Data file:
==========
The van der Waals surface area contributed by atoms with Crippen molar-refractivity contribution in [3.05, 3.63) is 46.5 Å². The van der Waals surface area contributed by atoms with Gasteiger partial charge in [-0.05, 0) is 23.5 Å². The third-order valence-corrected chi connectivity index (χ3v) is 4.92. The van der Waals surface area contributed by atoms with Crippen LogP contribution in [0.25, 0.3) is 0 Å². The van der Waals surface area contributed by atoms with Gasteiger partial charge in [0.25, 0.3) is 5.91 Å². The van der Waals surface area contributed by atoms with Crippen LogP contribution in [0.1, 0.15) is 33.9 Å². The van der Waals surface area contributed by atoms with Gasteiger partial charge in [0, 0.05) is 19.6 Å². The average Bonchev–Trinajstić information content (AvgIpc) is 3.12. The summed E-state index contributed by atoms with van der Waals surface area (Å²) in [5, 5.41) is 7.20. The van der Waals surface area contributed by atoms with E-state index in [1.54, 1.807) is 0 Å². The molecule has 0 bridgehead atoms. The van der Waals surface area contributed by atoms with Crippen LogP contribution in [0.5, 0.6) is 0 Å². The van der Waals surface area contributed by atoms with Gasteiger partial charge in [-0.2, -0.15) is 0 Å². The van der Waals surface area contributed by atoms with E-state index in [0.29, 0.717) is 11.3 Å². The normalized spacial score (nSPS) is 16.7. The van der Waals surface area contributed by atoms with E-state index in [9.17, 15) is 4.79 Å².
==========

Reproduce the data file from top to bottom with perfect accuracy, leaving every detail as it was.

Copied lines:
The van der Waals surface area contributed by atoms with Crippen molar-refractivity contribution in [3.05, 3.63) is 46.5 Å². The van der Waals surface area contributed by atoms with Gasteiger partial charge in [-0.05, 0) is 23.5 Å². The third-order valence-corrected chi connectivity index (χ3v) is 4.92. The van der Waals surface area contributed by atoms with Crippen LogP contribution in [0.25, 0.3) is 0 Å². The van der Waals surface area contributed by atoms with Gasteiger partial charge in [0.25, 0.3) is 5.91 Å². The van der Waals surface area contributed by atoms with Crippen LogP contribution in [0.1, 0.15) is 33.9 Å². The van der Waals surface area contributed by atoms with Gasteiger partial charge in [0, 0.05) is 19.6 Å². The average Bonchev–Trinajstić information content (AvgIpc) is 3.12. The summed E-state index contributed by atoms with van der Waals surface area (Å²) in [5, 5.41) is 7.20. The van der Waals surface area contributed by atoms with E-state index in [1.54, 1.807) is 0 Å². The molecule has 0 bridgehead atoms. The van der Waals surface area contributed by atoms with Crippen LogP contribution in [0.5, 0.6) is 0 Å². The van der Waals surface area contributed by atoms with Gasteiger partial charge in [-0.2, -0.15) is 0 Å². The van der Waals surface area contributed by atoms with E-state index in [0.29, 0.717) is 11.3 Å². The normalized spacial score (nSPS) is 16.7. The van der Waals surface area contributed by atoms with E-state index in [9.17, 15) is 4.79 Å².